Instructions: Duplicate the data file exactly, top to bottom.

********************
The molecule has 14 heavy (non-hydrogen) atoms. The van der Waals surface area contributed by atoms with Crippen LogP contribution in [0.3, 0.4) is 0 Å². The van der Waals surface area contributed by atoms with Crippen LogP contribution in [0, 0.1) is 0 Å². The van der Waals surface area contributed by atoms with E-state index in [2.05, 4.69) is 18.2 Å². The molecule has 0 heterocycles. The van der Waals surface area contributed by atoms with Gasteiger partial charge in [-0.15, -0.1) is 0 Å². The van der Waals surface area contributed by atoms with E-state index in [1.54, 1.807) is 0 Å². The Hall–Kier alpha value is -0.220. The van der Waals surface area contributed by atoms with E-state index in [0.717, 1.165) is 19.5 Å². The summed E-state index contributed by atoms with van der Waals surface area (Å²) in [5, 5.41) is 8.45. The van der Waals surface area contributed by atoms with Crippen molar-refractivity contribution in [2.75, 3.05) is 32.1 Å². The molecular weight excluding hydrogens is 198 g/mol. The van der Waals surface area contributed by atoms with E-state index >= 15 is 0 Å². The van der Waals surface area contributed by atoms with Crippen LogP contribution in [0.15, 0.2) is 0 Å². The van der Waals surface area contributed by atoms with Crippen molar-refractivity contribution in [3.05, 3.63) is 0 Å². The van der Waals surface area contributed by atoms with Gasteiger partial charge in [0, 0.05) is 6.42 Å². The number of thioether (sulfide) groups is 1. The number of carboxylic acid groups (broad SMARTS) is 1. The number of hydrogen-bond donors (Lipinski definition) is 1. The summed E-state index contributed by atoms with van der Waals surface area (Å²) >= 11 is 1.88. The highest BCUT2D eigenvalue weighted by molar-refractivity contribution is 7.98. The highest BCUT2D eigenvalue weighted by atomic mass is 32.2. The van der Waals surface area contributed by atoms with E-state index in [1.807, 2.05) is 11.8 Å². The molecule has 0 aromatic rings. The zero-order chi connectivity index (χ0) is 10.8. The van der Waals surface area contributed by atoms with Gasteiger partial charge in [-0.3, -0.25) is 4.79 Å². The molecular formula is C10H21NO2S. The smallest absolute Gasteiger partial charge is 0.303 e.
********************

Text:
The molecule has 14 heavy (non-hydrogen) atoms. The van der Waals surface area contributed by atoms with Crippen LogP contribution in [0.3, 0.4) is 0 Å². The van der Waals surface area contributed by atoms with Crippen LogP contribution in [0, 0.1) is 0 Å². The van der Waals surface area contributed by atoms with E-state index in [2.05, 4.69) is 18.2 Å². The molecule has 0 heterocycles. The van der Waals surface area contributed by atoms with Gasteiger partial charge in [-0.15, -0.1) is 0 Å². The van der Waals surface area contributed by atoms with E-state index in [1.54, 1.807) is 0 Å². The Hall–Kier alpha value is -0.220. The van der Waals surface area contributed by atoms with E-state index in [0.717, 1.165) is 19.5 Å². The summed E-state index contributed by atoms with van der Waals surface area (Å²) in [5, 5.41) is 8.45. The van der Waals surface area contributed by atoms with Crippen molar-refractivity contribution in [2.75, 3.05) is 32.1 Å². The molecular weight excluding hydrogens is 198 g/mol. The van der Waals surface area contributed by atoms with E-state index >= 15 is 0 Å². The van der Waals surface area contributed by atoms with Crippen LogP contribution in [0.15, 0.2) is 0 Å². The van der Waals surface area contributed by atoms with Crippen molar-refractivity contribution in [3.05, 3.63) is 0 Å². The van der Waals surface area contributed by atoms with Gasteiger partial charge in [0, 0.05) is 6.42 Å². The number of thioether (sulfide) groups is 1. The number of carboxylic acid groups (broad SMARTS) is 1. The number of hydrogen-bond donors (Lipinski definition) is 1. The summed E-state index contributed by atoms with van der Waals surface area (Å²) >= 11 is 1.88. The highest BCUT2D eigenvalue weighted by molar-refractivity contribution is 7.98. The highest BCUT2D eigenvalue weighted by atomic mass is 32.2. The van der Waals surface area contributed by atoms with E-state index in [1.807, 2.05) is 11.8 Å². The molecule has 0 aromatic rings. The zero-order chi connectivity index (χ0) is 10.8. The van der Waals surface area contributed by atoms with Gasteiger partial charge in [-0.3, -0.25) is 4.79 Å². The molecular formula is C10H21NO2S. The smallest absolute Gasteiger partial charge is 0.303 e.